Clinical applicability of adaptive speech testing : a comparison of the administration time, accuracy, efficiency and reliability of adaptive speech tests with conventional speech audiometry. (2008)
AuthorsSincock, Brenna Peggyshow all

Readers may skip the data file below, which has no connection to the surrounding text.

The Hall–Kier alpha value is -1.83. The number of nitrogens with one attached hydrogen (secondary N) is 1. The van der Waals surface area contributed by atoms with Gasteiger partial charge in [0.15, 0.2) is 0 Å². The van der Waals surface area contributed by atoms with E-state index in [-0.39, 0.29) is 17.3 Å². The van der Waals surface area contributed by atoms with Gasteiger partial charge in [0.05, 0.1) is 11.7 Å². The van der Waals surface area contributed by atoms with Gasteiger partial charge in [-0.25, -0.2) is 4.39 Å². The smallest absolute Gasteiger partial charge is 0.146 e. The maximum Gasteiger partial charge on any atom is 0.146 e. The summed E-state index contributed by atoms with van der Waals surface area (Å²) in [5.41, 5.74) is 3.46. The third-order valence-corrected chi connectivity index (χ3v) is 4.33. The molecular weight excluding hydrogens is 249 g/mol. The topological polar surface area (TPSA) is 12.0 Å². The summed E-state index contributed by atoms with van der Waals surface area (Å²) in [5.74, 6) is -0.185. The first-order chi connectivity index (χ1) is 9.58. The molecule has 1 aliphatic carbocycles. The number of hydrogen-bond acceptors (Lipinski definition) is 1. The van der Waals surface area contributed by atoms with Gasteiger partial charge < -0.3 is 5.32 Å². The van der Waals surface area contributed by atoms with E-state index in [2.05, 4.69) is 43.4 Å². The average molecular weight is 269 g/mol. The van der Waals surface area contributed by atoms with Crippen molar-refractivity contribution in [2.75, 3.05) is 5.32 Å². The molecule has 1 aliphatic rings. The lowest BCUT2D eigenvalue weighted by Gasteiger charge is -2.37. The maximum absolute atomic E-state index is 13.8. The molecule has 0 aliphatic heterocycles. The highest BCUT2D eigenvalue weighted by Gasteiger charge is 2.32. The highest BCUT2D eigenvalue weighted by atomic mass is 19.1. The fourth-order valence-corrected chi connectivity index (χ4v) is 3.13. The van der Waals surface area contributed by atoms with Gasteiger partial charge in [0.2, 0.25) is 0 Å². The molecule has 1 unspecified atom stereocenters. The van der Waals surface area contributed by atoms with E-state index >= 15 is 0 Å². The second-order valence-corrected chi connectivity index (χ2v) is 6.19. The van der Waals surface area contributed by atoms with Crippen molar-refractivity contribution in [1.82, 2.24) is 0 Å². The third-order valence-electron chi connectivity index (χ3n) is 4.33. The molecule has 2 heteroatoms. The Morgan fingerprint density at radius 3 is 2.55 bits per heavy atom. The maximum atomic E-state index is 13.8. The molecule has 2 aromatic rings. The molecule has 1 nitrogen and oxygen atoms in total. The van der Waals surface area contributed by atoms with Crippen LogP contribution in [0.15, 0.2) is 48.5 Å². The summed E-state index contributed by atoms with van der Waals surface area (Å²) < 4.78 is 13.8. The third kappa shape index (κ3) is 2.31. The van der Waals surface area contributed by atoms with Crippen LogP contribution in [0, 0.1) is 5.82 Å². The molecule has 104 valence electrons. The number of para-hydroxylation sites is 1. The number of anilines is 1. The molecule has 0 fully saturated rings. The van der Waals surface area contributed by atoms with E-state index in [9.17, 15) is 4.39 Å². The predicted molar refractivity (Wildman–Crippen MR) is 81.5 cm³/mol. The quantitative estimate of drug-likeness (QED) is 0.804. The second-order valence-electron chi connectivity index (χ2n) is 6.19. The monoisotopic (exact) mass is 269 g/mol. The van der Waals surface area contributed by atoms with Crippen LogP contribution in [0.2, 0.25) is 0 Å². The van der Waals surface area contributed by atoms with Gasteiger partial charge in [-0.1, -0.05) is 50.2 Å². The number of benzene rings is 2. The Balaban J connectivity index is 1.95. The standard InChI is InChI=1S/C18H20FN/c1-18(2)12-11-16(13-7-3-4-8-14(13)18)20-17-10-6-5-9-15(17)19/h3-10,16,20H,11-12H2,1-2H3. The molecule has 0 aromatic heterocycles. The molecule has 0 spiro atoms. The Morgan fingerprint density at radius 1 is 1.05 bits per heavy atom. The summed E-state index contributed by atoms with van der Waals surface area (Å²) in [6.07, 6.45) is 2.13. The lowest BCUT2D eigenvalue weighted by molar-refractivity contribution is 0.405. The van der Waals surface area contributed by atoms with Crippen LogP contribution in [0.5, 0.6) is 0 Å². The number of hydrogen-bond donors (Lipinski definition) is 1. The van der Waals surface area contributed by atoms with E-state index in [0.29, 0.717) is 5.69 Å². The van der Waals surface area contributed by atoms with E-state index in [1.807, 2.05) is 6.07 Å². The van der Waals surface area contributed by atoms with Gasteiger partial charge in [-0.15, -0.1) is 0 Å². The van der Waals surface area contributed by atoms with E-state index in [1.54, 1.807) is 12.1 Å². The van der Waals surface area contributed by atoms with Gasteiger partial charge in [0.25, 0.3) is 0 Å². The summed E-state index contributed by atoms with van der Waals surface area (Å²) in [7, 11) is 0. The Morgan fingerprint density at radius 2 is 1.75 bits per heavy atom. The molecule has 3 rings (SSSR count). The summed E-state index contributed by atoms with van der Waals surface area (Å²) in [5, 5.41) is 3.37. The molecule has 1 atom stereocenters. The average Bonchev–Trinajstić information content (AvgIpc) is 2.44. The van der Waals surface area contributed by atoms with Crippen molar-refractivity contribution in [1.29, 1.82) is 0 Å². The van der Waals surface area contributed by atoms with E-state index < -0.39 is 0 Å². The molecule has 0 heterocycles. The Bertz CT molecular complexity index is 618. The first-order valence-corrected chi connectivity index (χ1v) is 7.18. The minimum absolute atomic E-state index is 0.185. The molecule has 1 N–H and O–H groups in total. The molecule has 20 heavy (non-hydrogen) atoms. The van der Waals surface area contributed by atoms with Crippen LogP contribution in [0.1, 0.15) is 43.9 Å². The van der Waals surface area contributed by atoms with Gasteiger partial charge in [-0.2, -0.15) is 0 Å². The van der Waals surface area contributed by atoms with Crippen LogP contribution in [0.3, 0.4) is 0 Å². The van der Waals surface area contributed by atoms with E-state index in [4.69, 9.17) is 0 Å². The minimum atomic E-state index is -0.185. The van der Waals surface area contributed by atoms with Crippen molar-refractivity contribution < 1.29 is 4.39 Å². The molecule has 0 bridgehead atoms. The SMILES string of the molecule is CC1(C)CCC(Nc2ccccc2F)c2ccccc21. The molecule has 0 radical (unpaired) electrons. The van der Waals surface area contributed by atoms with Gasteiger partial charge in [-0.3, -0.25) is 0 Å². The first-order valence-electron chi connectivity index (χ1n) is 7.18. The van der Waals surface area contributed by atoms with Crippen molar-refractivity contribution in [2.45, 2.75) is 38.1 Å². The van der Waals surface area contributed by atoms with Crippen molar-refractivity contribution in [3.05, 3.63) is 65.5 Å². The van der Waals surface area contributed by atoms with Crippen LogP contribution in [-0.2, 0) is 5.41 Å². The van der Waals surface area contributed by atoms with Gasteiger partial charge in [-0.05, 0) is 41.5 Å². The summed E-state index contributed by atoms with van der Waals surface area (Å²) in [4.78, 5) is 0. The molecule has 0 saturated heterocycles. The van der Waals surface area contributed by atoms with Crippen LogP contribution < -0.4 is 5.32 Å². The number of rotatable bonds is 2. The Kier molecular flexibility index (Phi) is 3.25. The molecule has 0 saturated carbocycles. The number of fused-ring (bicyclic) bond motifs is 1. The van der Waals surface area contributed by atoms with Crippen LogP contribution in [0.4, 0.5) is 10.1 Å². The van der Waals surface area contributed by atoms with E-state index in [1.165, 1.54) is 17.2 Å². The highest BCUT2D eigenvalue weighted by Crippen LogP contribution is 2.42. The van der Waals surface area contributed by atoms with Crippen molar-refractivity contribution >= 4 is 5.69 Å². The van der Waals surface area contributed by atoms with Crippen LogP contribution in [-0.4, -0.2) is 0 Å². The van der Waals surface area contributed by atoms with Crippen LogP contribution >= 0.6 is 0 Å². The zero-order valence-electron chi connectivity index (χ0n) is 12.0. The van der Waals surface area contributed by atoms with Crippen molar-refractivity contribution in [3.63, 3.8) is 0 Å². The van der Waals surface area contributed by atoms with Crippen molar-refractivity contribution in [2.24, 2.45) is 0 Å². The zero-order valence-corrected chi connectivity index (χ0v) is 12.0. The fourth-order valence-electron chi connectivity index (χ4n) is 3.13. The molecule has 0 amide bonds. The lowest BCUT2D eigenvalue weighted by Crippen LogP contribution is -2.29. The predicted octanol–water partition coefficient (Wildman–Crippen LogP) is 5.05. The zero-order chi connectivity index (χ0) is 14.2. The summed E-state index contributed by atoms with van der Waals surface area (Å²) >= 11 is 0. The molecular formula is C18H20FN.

Adaptive procedures are a common method of investigating sensory abilities in research settings; however, their use in clinical settings is more limited. Little research has been done investigating the implementation of adaptive procedures into Audiological speech tests, and to date, no studies have compared and evaluated adaptive speech tests with current clinical speech audiometry. This study investigated the advantages of using both closed-set and openset adaptive speech tests in the clinical Audiology setting, with respect to administration time, accuracy, efficiency and reliability. Preliminary testing of the two major adaptive procedures (staircase and maximum-likelihood procedures) was conducted using a selection of different parameters chosen on the basis of the results of previous research (Kaernbach, 1991; García- Pérez, 1998) to determine the optimal procedures and parameters for use in clinical speech tests. Focus was given to the staircase procedures, with comparisons made between tests using variations in step size – constant step sizes and larger step sizes at the beginning – and different termination criteria. It was found that both adaptive closed-set staircase tests (with both step size variations) performed similarly, whereas the adaptive open-set staircase test with larger step sizes at the beginning showed advantages over the equivalent constant step size test in terms of administration time, accuracy and efficiency. The maximum-likelihood QUEST procedure showed advantages over the staircase procedures in terms of administration time; however, the reliability of both this test and conventional speech audiometry was poor, indicating that these tests are not the most suitable tests for a clinical setting. Subsequent clinical testing of the optimal adaptive speech tests using participants with varying degrees of hearing loss found that administration time was similar between conventional speech audiometry and the adaptive closed-set staircase tests when the optimal termination criteria identified in the Preliminary Testing Phase were employed. The adaptive open-set staircase test with larger step sizes at the beginning showed the best accuracy of any of the tests when using the pure-tone average as a reference, while the efficiency of all the adaptive staircase tests was similar. Overall, the results highlight some of the potential advantages of adaptive speech testing in the clinical Audiology setting; however, further studies are required to determine the specific parameters that achieve the best results.